It’s the homestretch of the Kentucky Derby. Carpe Diem and American Pharaoh are neck and neck. Carpe Diem pulls ahead and wins! The crowd cheers. The horse and the jockey head to the Winner’s Circle. A rose wreath is placed on the horse, and trophies are awarded to the winners. The horse’s owner gets the full-size gold trophy, while the jockey, trainer, and breeder all receive half-size silver replicas. The Kentucky Derby trophy is the only solid-gold trophy awarded annually in American sports. While nothing competes with the honor of winning the Kentucky Derby, the trophy comes close. But how much is the solid-gold owner’s trophy worth in cold hard cash?
The Kentucky Derby trophy is truly a masterpiece. Twenty-two inches tall, the trophy is crafted by New England Sterling Company, from North Attleboro, Massachusetts. The trophy is composed of 29 gold parts, and takes nearly 2,000 man-hours to create. The base is made of jade, while the rest of the trophy is solid gold. The main component of the trophy is composed of 14-karat yellow gold, as well as small amounts of green gold. On the top of the trophy is a small figurine of a horse and rider, made of 18-karat yellow gold. An 18-karat yellow gold horseshoe adorns the front of the trophy. All this gold weighs in at 56 ounces. Which makes this trophy incredibly valuable in precious metals alone.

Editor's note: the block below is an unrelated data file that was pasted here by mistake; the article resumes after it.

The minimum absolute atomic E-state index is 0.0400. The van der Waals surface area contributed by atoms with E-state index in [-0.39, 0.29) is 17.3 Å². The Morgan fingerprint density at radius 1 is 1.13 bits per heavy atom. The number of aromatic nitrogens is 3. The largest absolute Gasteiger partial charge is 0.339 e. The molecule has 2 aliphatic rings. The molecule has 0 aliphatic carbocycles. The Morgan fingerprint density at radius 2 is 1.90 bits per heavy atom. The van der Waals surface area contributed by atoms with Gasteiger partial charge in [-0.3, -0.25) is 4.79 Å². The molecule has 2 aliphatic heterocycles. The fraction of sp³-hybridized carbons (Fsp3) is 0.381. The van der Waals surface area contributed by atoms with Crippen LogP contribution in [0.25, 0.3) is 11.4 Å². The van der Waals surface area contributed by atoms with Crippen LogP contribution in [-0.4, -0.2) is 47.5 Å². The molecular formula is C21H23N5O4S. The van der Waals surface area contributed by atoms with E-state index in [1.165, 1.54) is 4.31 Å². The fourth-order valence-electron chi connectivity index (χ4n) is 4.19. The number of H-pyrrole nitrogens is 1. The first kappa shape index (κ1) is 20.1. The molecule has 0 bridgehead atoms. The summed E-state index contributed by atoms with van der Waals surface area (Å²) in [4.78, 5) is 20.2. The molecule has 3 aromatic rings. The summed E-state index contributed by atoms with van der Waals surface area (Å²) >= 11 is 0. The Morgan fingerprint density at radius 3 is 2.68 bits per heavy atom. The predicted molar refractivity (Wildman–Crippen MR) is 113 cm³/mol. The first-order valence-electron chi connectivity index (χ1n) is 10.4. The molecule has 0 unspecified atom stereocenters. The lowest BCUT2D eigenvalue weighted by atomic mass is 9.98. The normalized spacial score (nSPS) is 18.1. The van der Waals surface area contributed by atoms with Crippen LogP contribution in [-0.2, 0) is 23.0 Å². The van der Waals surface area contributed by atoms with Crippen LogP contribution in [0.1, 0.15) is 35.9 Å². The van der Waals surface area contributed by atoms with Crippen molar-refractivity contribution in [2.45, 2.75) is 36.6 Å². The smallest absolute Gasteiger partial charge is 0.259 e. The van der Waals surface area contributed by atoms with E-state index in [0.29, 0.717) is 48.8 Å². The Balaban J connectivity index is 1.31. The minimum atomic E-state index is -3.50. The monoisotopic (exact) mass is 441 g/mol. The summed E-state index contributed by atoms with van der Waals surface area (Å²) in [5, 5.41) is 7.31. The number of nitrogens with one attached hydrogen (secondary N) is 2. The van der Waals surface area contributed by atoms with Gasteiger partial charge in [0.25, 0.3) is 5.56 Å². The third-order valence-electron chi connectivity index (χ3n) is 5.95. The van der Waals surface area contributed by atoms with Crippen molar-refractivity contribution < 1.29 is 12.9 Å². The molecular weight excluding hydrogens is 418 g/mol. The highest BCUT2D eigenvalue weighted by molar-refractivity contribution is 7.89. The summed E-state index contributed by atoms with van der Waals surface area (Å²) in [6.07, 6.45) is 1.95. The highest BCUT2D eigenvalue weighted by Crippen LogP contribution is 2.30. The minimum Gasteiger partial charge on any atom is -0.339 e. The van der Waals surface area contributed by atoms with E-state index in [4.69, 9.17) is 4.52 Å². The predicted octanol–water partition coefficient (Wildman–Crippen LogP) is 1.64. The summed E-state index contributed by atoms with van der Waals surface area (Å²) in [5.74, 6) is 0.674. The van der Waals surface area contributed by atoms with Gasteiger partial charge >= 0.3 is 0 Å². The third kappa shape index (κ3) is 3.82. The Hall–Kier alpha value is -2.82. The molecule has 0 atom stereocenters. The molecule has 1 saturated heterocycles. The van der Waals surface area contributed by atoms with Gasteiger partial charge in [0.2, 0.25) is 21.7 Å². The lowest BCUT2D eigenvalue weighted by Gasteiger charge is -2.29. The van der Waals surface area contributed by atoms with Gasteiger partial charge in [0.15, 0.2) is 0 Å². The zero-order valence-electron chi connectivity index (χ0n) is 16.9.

According to the Kentucky Derby’s numbers, as of 2008, the trophy was valued at $90,000 in raw materials. Since gold prices have increased substantially since 2008, when gold was on average between $800 and $900 an ounce, it’s safe to say the trophy’s value is a lot more today. But it’s not just the gold that makes the Kentucky Derby trophy valuable — it’s the glory.
Aside from its value in gold and ornamentation, each Kentucky Derby trophy holds a special place in horse-racing history. If the trophy were won on an anniversary year for instance, it would have added value. Or if the win were an upset, collectors would be willing to spend more. In 2012, the 1991 Kentucky Derby trophy went up for auction. While the final bid amount is undisclosed, the auctioneers expected it to sell for at least $150,000.
An educated estimate of the value for the 141st Kentucky Derby trophy is $200,000. The race itself will also play a part in determining that, so the value is by no means final. But of course, you can’t put a price tag on victory. Which is why very few of these magnificent trophies are ever sold.
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